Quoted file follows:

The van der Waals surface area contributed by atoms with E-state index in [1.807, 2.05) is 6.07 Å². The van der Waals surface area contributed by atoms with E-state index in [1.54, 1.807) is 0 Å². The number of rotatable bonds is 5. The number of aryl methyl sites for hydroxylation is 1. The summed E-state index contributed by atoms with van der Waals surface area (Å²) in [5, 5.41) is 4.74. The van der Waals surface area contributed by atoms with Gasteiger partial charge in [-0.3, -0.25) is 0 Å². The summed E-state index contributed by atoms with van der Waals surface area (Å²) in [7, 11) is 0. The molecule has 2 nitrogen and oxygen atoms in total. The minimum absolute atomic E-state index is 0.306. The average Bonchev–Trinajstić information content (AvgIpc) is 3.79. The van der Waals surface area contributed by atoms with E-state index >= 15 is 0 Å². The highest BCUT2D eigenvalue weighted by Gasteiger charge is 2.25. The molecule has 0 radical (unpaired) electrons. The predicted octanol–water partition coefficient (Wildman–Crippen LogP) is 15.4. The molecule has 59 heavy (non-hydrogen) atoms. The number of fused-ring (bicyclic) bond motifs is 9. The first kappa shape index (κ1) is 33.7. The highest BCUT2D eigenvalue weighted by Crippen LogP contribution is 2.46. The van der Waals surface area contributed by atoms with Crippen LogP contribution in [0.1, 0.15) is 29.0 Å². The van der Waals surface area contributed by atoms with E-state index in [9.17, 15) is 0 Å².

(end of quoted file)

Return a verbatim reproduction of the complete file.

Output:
The van der Waals surface area contributed by atoms with E-state index in [1.807, 2.05) is 6.07 Å². The van der Waals surface area contributed by atoms with E-state index in [1.54, 1.807) is 0 Å². The number of rotatable bonds is 5. The number of aryl methyl sites for hydroxylation is 1. The summed E-state index contributed by atoms with van der Waals surface area (Å²) in [5, 5.41) is 4.74. The van der Waals surface area contributed by atoms with Gasteiger partial charge in [-0.3, -0.25) is 0 Å². The summed E-state index contributed by atoms with van der Waals surface area (Å²) in [7, 11) is 0. The molecule has 2 nitrogen and oxygen atoms in total. The minimum absolute atomic E-state index is 0.306. The average Bonchev–Trinajstić information content (AvgIpc) is 3.79. The van der Waals surface area contributed by atoms with E-state index >= 15 is 0 Å². The highest BCUT2D eigenvalue weighted by Gasteiger charge is 2.25. The molecule has 0 radical (unpaired) electrons. The predicted octanol–water partition coefficient (Wildman–Crippen LogP) is 15.4. The molecule has 59 heavy (non-hydrogen) atoms. The number of fused-ring (bicyclic) bond motifs is 9. The first kappa shape index (κ1) is 33.7. The highest BCUT2D eigenvalue weighted by Crippen LogP contribution is 2.46. The van der Waals surface area contributed by atoms with Crippen LogP contribution in [0.1, 0.15) is 29.0 Å². The van der Waals surface area contributed by atoms with E-state index in [9.17, 15) is 0 Å².